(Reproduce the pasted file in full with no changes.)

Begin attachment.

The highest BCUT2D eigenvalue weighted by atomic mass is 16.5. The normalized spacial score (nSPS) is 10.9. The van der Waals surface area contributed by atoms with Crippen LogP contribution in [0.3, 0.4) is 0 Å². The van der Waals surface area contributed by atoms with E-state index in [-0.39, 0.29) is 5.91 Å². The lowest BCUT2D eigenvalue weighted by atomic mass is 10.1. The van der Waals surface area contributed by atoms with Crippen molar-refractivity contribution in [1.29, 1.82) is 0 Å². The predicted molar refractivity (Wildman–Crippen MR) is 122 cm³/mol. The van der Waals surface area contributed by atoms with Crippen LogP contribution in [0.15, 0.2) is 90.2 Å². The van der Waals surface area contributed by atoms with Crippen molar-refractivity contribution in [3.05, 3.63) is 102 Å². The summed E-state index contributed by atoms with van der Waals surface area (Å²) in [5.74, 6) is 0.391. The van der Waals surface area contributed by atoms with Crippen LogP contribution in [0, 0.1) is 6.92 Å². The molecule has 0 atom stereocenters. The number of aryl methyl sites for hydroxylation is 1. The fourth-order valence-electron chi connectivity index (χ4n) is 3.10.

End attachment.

The highest BCUT2D eigenvalue weighted by atomic mass is 16.5. The normalized spacial score (nSPS) is 10.9. The van der Waals surface area contributed by atoms with Crippen LogP contribution in [0.3, 0.4) is 0 Å². The van der Waals surface area contributed by atoms with E-state index in [-0.39, 0.29) is 5.91 Å². The lowest BCUT2D eigenvalue weighted by atomic mass is 10.1. The van der Waals surface area contributed by atoms with Crippen molar-refractivity contribution in [1.29, 1.82) is 0 Å². The predicted molar refractivity (Wildman–Crippen MR) is 122 cm³/mol. The van der Waals surface area contributed by atoms with Crippen LogP contribution in [0.15, 0.2) is 90.2 Å². The van der Waals surface area contributed by atoms with Crippen molar-refractivity contribution in [3.05, 3.63) is 102 Å². The summed E-state index contributed by atoms with van der Waals surface area (Å²) in [5.74, 6) is 0.391. The van der Waals surface area contributed by atoms with Crippen LogP contribution in [0, 0.1) is 6.92 Å². The molecule has 0 atom stereocenters. The number of aryl methyl sites for hydroxylation is 1. The fourth-order valence-electron chi connectivity index (χ4n) is 3.10.